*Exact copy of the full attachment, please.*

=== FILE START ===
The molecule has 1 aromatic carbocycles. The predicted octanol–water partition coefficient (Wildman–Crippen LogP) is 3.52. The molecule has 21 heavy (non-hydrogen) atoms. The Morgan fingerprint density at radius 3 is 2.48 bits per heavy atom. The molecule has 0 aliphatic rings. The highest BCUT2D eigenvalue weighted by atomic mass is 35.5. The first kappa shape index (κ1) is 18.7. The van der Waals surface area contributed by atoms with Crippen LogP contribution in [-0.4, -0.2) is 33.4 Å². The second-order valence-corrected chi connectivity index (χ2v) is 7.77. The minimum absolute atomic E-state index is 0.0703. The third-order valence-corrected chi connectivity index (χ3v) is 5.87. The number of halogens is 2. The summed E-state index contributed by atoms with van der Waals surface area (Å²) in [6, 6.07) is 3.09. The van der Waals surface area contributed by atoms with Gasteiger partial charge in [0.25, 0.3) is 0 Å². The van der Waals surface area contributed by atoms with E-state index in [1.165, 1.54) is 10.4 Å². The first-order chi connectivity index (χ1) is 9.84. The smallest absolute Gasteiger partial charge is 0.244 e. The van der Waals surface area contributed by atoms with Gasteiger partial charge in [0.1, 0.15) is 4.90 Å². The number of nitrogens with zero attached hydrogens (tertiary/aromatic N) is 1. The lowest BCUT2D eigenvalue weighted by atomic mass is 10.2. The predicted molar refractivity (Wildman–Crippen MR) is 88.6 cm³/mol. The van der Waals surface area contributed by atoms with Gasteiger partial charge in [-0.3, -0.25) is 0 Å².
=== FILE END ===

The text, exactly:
The molecule has 1 aromatic carbocycles. The predicted octanol–water partition coefficient (Wildman–Crippen LogP) is 3.52. The molecule has 21 heavy (non-hydrogen) atoms. The Morgan fingerprint density at radius 3 is 2.48 bits per heavy atom. The molecule has 0 aliphatic rings. The highest BCUT2D eigenvalue weighted by atomic mass is 35.5. The first kappa shape index (κ1) is 18.7. The van der Waals surface area contributed by atoms with Crippen LogP contribution in [-0.4, -0.2) is 33.4 Å². The second-order valence-corrected chi connectivity index (χ2v) is 7.77. The minimum absolute atomic E-state index is 0.0703. The third-order valence-corrected chi connectivity index (χ3v) is 5.87. The number of halogens is 2. The summed E-state index contributed by atoms with van der Waals surface area (Å²) in [6, 6.07) is 3.09. The van der Waals surface area contributed by atoms with Gasteiger partial charge in [0.25, 0.3) is 0 Å². The van der Waals surface area contributed by atoms with E-state index in [1.165, 1.54) is 10.4 Å². The first-order chi connectivity index (χ1) is 9.84. The smallest absolute Gasteiger partial charge is 0.244 e. The van der Waals surface area contributed by atoms with Gasteiger partial charge in [0.1, 0.15) is 4.90 Å². The number of nitrogens with zero attached hydrogens (tertiary/aromatic N) is 1. The lowest BCUT2D eigenvalue weighted by atomic mass is 10.2. The predicted molar refractivity (Wildman–Crippen MR) is 88.6 cm³/mol. The van der Waals surface area contributed by atoms with Gasteiger partial charge in [-0.3, -0.25) is 0 Å².